Export Pioneers in Latin America is a copublication of the David Rockefeller Center for Latin American Studies and the Inter-American Development Bank.
Why do some new export activities succeed while others do not? Why are some not even attempted? In this book, distinguished research teams analyze eleven cases of new export endeavors in six Latin American countries to learn how export pioneers are born and jump-start a virtuous process leading to economic transformation.
The case studies range from blueberries in Argentina and fresh cut flowers in Colombia to aircraft in Brazil and software in Uruguay. They put to the test two conjectures: that costly burdens to entrepreneurial self-discovery due to imitation by competitors deter would-be pioneers (the low appropriation hypothesis advanced by Harvard’s Hausmann and Rodrik) and that new export activities are a complex enterprise that only reach fruition when the innovative contributions of many actors are somehow provided jointly (the failure of coordination hypothesis). These case studies offer many examples in which cooperation proved absolutely vital to export success, while problems of appropriation appeared less critical.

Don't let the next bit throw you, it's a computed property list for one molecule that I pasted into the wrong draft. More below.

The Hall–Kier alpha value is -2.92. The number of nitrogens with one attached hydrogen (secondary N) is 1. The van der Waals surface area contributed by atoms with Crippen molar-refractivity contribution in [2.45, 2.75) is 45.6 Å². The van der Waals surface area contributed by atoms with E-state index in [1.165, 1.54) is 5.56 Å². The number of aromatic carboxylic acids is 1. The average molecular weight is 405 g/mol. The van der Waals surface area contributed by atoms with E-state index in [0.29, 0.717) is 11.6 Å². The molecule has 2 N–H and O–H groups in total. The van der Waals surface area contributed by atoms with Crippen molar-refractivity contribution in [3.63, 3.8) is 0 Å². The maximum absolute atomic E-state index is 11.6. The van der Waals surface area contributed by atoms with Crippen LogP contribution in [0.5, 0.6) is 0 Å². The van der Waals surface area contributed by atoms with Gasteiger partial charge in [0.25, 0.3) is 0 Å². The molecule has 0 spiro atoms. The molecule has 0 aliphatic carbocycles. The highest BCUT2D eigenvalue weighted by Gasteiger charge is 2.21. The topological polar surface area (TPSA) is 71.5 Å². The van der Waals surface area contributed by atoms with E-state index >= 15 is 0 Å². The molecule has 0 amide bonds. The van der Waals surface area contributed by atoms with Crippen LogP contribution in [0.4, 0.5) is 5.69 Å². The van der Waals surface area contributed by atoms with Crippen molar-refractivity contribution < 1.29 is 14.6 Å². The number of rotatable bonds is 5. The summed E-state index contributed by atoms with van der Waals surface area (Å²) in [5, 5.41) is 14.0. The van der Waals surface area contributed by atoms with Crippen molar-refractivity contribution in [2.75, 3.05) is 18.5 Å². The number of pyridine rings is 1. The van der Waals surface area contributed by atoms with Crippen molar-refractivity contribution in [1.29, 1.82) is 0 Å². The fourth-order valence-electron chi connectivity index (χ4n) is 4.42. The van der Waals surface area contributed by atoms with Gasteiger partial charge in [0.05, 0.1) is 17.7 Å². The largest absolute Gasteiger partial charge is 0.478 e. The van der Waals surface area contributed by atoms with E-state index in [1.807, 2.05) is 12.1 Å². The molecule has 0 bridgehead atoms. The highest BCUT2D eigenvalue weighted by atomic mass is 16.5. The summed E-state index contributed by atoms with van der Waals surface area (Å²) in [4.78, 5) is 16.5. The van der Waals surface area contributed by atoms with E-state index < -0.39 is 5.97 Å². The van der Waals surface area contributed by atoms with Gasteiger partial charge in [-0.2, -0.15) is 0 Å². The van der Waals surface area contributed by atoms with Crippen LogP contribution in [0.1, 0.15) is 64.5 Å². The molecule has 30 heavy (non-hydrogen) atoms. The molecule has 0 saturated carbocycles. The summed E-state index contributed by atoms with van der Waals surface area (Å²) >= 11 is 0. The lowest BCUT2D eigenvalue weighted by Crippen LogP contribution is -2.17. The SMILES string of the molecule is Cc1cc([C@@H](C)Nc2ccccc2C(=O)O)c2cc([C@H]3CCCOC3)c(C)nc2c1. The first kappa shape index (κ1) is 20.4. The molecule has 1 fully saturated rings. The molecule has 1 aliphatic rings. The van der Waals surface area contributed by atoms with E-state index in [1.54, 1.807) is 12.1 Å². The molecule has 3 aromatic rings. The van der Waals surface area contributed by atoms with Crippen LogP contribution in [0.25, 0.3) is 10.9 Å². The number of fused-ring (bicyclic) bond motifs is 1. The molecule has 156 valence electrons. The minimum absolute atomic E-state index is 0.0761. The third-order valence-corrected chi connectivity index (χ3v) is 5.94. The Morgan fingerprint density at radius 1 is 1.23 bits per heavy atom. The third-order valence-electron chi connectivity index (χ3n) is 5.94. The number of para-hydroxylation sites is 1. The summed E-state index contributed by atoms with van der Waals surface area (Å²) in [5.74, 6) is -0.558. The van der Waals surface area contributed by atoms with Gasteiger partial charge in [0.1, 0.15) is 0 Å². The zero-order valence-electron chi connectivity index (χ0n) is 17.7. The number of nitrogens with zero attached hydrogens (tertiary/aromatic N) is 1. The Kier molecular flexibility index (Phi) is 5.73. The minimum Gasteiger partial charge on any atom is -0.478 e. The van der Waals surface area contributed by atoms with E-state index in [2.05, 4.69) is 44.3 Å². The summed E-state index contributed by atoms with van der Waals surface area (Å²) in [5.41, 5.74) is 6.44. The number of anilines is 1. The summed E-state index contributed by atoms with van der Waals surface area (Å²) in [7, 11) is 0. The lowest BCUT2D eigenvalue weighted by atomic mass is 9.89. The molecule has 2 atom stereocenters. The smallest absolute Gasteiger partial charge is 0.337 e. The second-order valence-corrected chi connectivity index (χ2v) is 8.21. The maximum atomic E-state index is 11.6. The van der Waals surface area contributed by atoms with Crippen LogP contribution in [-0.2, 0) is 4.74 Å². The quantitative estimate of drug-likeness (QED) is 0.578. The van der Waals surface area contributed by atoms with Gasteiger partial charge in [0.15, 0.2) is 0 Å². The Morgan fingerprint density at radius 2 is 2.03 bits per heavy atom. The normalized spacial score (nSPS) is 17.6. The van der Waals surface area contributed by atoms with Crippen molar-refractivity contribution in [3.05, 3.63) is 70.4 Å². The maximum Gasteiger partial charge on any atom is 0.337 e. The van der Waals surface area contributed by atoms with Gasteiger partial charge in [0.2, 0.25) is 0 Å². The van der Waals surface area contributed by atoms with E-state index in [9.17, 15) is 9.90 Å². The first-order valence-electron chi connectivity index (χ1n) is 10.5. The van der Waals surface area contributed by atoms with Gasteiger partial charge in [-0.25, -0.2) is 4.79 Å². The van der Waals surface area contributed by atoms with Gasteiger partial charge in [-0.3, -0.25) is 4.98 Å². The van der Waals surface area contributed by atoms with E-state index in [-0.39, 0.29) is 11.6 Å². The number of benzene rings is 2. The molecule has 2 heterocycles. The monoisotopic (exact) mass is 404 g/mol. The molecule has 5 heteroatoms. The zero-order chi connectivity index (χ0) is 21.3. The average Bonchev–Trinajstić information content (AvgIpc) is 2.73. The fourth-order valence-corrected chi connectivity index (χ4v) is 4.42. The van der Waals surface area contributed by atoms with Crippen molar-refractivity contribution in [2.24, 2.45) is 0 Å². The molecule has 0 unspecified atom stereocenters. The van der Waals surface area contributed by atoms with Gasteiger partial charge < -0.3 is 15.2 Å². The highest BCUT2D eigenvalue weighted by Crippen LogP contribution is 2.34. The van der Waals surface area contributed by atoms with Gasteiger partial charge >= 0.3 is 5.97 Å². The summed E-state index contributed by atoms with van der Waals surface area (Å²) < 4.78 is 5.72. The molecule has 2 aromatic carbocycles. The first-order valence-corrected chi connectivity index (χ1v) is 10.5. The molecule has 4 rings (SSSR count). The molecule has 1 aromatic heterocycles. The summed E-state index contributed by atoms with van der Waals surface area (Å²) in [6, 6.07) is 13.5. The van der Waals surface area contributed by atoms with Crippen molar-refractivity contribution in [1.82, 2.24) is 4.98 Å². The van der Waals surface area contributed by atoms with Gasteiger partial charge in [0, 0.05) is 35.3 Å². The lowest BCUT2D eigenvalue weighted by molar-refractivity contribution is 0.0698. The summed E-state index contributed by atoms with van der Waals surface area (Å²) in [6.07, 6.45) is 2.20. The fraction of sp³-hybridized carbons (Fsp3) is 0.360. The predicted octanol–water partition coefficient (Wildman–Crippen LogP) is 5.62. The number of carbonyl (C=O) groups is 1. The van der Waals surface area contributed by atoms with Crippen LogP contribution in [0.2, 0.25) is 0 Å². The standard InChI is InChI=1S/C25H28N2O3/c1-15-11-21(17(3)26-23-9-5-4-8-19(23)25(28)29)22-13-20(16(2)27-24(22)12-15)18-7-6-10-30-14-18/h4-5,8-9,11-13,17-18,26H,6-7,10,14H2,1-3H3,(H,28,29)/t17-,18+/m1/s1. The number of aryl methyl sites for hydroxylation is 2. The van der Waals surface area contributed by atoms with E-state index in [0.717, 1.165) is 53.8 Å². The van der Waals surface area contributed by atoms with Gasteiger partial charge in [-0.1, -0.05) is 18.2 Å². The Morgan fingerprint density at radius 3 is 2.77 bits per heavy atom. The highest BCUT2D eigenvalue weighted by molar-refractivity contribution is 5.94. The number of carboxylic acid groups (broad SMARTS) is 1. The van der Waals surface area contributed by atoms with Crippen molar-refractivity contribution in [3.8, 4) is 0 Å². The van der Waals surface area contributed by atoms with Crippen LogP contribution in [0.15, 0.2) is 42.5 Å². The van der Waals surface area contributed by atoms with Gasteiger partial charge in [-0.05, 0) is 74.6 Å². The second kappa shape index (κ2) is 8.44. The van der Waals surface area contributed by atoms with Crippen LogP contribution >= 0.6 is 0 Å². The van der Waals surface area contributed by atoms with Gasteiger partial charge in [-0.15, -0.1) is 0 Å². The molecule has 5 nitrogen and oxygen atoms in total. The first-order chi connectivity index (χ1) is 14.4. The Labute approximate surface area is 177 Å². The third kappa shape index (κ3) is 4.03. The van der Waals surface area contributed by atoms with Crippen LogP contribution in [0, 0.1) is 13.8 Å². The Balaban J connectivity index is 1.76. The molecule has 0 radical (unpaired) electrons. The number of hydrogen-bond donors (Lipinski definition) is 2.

Interestingly, in solving coordination problems, innovators frequently mitigated problems of appropriation. Coordination is difficult, however, and, as the tales of these export pioneers suggest, industrial policy has an important role to play in facilitating it.